Rao and Chen  use the Libyan Desert as a radiometrically stable calibration target to derive relative annual degradation rates for Channels 1 and 2 for AVHRR sensors on board the NOAA -7, -9, and -11 satellites. Additionally, with an aircraft field campaign over the White Sands desert site in New Mexico, USA [See Smith et al., 1988], an absolute calibration for NOAA-9 was transferred from a well calibrated spectrometer on board a U-2 aircraft flying at an altitude of ~18 km in a congruent path with the NOAA-9 satellite above. After being corrected for the relative degradation, the absolute calibration of NOAA-9 is then passed onto NOAA −7 and −11 via a linear relationship using Libyan Desert observations that are restricted to similar viewing geometries as well as dates in the same calendar month [Rao and Chen, 1995], and any sensor degradation is corrected for by adjusting the slope (as a function of days after launch) between the albedo and digital count signal recorded [Rao and Chen, 1999].
In another similar method using surface targets, Loeb  uses spatiotemporal uniform ice surfaces in Greenland and Antarctica to produce second-order polynomial reflectance calibration curves as a function of solar zenith angle; calibrated NOAA-9 near-nadir reflectances are used to generate the curves that can then derive the calibrations for other AHVRRs in orbit (e.g. NOAA-11, -12, and -14).
It was found that the ratio of calibration coefficients derived by Loeb  and Rao and Chen  are independent of solar zenith angle, thus implying that the NOAA-9-derived calibration curves provide an accurate relation between the solar zenith angle and observed reflectance over Greenland and Antarctica.
Iwabuchi  employed a method to calibrate NOAA-11 and -14 that uses clear-sky ocean and stratus cloud reflectance observations in a region of the NW Pacific Ocean and radiative transfer calculations of a theoretical molecular atmosphere to calibrate AVHRR Ch. 1. Using a month of clear-sky observations over the ocean, an initial minimum guess to the calibration slope is made. An iterative method is then used to achieve the optimal slope values for Ch. 1 with slope corrections adjusting for uncertainties in ocean reflectance, water vapor, ozone, and noise. Ch. 2 is then subsequently calibrated under the condition that the stratus cloud optical thickness in both channels must be the same (spectrally uniform in the visible) if their calibrations are correct [Iwabuchi, 2003].
A more contemporary calibration method for AVHRR uses the on-orbit calibration capabilities of the VIS/IR channels of MODIS. Vermote and Saleous  present a methodology that uses MODIS to characterize the BRDF of an invariant desert site. Due to differences in the spectral bands used for the instruments' channels, spectral translation equations were derived to accurately transfer the calibration accounting for these differences. Finally, the ratio of AVHRR observed to that modeled from the MODIS observation is used to determine the sensor degradation and adjust the calibration accordingly.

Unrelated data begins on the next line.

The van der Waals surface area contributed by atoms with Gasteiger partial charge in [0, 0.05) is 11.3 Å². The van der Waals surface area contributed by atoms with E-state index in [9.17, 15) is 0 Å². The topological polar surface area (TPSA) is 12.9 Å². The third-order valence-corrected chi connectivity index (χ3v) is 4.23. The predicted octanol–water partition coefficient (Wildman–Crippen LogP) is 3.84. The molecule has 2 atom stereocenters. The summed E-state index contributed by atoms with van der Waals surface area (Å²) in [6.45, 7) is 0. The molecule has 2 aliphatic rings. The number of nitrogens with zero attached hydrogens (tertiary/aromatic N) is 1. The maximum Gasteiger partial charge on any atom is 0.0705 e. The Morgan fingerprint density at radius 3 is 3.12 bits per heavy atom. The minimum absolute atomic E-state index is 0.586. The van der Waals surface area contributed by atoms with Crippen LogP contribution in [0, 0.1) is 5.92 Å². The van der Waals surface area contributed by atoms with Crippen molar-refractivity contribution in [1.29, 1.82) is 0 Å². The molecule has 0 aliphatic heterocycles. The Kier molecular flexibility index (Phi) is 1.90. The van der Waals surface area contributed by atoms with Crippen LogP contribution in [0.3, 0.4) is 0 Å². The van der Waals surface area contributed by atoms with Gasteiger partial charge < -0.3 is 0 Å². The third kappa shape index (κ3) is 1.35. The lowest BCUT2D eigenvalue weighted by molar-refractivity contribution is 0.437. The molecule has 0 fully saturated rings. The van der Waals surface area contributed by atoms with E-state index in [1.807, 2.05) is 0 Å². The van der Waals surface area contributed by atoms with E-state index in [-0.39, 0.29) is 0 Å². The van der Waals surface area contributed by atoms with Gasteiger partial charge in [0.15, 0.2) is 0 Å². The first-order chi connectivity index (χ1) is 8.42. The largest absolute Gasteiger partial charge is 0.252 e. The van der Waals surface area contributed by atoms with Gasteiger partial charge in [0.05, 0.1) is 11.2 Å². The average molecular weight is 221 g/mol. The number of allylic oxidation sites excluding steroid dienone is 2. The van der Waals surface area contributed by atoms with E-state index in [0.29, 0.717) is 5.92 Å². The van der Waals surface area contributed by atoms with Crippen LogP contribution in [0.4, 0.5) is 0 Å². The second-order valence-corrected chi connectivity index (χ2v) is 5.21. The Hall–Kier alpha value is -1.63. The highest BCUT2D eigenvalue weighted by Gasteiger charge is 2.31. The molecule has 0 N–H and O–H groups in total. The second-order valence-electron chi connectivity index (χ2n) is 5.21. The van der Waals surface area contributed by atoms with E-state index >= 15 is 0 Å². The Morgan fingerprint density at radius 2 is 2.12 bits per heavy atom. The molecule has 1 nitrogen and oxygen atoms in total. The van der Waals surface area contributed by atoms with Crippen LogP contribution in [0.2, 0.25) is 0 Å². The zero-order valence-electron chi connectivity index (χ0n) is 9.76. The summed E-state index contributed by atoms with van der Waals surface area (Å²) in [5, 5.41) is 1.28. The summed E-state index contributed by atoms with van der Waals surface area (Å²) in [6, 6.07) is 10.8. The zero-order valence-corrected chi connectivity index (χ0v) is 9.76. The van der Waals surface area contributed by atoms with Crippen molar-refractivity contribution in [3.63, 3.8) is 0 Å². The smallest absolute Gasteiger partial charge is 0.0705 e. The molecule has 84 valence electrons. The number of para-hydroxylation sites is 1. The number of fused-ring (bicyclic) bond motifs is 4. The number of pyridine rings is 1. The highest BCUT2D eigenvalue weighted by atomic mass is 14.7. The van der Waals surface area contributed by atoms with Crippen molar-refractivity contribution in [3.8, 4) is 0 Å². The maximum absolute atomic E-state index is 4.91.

Methods for extending the calibration and record continuity also make use of similar calibration activities [Heidinger et al., 2010].
In the discussion thus far, methods have been posed that can calibrate individual or are limited to a few AVHRR sensors. However, one major challenge from a climate point of view is the need for record continuity spanning 30+ years of three generations of AVHRR instruments as well as more contemporary sensors such as MODIS and VIIRS. Several artifacts may exist in the nominal AVHRR calibration, and even in updated calibrations, that cause a discontinuity in the long-term radiance record constructed from multiple satellites [Cao et al., 2008].
Brest and Rossow , and the updated methodology [Brest et al., 1997], put forth a robust method for calibration monitoring of individual sensors and normalization of all sensors to a common standard. The International Satellite Cloud Climatology Project (ISCCP) method begins with the detection of clouds and corrections for ozone, Rayleigh scatter, and seasonal variations in irradiance to produce surface reflectances. Monthly histograms of surface reflectance are then produced for various surface types, and various histogram limits are then applied as a filter to the original sensor observations and ultimately aggregated to produce a global, cloud free surface reflectance.
After filtering, the global maps are segregated into monthly mean SURFACE, two bi-weekly SURFACE, and a mean TOTAL reflectance maps. The monthly mean SURFACE reflectance maps are used to detect long-term trends in calibration. The bi-weekly SURFACE maps are compared to each other and are used to detect short-term changes in calibration.